Physiological costs and age constraints of a sexual ornament: an experimental study in a wild bird
journal contributionposted on 2021-03-01, 00:00 authored by Alexandra McQueenAlexandra McQueen, Kaspar Delhey, Beatrice Szecsenyi, Andrea Crino, Michael J Roast, Anne Peters
Sexual ornaments are often considered honest signals of quality because potential costs or constraints prevent their display by low-quality individuals. Testing for potential physiological costs of ornaments is difficult, as this requires experimentally forcing individuals to produce and display elaborate ornaments. We use this approach to test whether a sexually selected trait is physiologically costly to male superb fairy-wrens (Malurus cyaneus). Male fairy-wrens molt from brown to blue breeding plumage at different times of the year, and females strongly prefer the few males that are blue early, during winter. We used short-acting testosterone implants to stimulate males to produce “early-blue” plumage and assessed costs during and after molt using a panel of physiological indices. Testosterone-implanted, T-males molted in winter and produced blue plumage 6 weeks before control-implanted, C-males. T-males molted while in lower body condition, tended to have lower fat reserves, and were more likely to be parasitized by lice. However, we detected no negative effects on immune function, blood parasites, exposure to stressors, or survival. Juvenile males never naturally display early-blue plumage, but we found no evidence for increased costs paid by juvenile T-males. Instead, juvenile T-males molted later than adult T-males, suggesting that age presents an absolute constraint on ornament exaggeration that cannot be fully overcome by testosterone treatment. Together, these small costs and large, age-related constraints may enforce signal honesty, and explain female preference for early-blue males.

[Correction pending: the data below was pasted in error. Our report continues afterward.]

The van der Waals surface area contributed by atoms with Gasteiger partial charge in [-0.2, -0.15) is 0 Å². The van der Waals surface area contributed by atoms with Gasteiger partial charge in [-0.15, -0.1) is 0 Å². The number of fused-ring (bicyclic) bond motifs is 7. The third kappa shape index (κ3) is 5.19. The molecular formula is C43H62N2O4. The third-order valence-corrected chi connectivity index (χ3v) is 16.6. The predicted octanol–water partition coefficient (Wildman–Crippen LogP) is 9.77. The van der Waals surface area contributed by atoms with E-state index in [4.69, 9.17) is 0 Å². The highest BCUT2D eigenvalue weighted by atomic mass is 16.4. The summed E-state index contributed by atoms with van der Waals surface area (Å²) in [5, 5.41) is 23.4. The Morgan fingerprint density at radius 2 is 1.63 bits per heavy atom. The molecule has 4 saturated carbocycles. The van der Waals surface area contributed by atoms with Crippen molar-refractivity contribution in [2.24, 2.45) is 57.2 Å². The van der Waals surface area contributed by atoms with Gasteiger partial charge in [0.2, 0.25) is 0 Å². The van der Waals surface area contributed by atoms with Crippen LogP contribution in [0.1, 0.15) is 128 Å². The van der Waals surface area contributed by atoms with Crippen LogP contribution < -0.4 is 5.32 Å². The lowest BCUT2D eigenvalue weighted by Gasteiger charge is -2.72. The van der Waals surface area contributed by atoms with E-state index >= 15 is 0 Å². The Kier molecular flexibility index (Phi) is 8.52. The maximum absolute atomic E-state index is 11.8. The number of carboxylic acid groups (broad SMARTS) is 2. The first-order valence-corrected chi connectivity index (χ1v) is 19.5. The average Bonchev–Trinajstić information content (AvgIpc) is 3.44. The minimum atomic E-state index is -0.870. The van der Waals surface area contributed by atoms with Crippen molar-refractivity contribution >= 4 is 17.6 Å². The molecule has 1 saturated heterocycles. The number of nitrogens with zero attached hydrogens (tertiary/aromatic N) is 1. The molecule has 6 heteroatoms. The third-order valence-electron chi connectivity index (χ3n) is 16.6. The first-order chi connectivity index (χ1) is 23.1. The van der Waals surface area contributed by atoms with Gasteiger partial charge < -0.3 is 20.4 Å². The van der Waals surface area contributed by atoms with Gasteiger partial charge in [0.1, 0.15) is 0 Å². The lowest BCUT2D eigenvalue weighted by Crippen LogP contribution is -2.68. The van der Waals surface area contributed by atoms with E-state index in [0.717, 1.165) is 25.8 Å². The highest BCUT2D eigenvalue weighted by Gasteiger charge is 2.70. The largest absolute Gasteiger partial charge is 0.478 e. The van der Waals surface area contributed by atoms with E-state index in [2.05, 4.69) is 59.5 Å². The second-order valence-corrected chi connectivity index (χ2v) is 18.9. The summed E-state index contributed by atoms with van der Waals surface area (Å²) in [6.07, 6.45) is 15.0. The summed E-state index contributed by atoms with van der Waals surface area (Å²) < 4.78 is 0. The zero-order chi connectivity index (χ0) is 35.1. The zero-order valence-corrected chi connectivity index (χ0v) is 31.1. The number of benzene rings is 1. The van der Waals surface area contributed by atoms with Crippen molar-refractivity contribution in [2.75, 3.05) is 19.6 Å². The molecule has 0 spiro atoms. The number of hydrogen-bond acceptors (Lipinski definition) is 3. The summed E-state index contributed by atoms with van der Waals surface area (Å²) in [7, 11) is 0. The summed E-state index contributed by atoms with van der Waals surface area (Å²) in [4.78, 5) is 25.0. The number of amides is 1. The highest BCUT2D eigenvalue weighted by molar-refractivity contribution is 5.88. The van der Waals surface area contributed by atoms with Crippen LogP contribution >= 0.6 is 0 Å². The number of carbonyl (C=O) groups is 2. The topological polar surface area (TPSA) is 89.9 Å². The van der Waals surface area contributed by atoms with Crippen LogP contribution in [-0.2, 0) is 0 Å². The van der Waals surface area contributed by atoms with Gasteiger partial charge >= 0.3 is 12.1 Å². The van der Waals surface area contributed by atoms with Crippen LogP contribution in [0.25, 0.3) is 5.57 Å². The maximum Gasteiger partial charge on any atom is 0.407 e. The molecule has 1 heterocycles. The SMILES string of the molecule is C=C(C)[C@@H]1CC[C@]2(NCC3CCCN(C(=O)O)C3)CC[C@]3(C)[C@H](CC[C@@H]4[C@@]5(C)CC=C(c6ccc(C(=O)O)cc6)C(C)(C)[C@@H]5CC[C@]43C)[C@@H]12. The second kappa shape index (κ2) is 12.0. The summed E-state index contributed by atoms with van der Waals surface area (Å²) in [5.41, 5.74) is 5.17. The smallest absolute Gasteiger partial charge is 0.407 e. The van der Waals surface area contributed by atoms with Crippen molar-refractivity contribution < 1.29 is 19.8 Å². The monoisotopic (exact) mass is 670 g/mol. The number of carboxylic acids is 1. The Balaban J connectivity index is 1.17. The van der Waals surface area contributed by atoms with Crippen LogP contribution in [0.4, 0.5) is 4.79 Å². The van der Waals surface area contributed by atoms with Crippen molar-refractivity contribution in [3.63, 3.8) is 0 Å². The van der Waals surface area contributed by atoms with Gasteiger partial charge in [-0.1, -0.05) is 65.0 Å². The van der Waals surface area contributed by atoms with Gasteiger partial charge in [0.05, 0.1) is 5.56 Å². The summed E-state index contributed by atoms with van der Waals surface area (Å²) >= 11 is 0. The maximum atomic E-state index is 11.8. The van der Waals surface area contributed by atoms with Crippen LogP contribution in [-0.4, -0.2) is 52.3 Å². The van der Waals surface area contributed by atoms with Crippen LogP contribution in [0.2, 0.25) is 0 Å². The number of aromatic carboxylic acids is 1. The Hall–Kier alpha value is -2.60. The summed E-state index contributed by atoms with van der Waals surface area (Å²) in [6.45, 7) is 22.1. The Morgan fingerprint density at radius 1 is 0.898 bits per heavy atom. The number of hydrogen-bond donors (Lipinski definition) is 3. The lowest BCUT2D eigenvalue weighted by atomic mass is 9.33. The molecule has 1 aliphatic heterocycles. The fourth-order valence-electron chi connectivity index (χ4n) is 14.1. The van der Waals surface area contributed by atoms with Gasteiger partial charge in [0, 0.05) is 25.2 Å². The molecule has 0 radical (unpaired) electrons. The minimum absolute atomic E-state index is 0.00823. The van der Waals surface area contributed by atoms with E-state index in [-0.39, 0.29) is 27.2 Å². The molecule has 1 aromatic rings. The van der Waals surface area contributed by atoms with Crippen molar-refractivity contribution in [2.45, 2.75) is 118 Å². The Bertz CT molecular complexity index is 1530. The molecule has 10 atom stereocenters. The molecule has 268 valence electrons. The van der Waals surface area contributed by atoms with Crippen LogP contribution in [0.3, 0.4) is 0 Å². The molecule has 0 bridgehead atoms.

Pagination327 - 338
PublisherOxford University Press
Publication classificationC1 Refereed article in a scholarly journal
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Behavioral SciencesBiologycondition dependencedifferential costEcologyEnvironmental Sciences & Ecologyhonest signalimmunocompetenceindex signallife history trade-offLife Sciences & BiomedicineScience & TechnologyZoologyLife Sciences & Biomedicine - Other TopicsSUPERB FAIRY-WRENSIMMUNE FUNCTIONTRADE-OFFSBASE-LINETESTOSTERONE TREATMENTINDIVIDUAL VARIATIONMALURUS-CYANEUSPREDATION RISKENERGETIC COSTSTRESS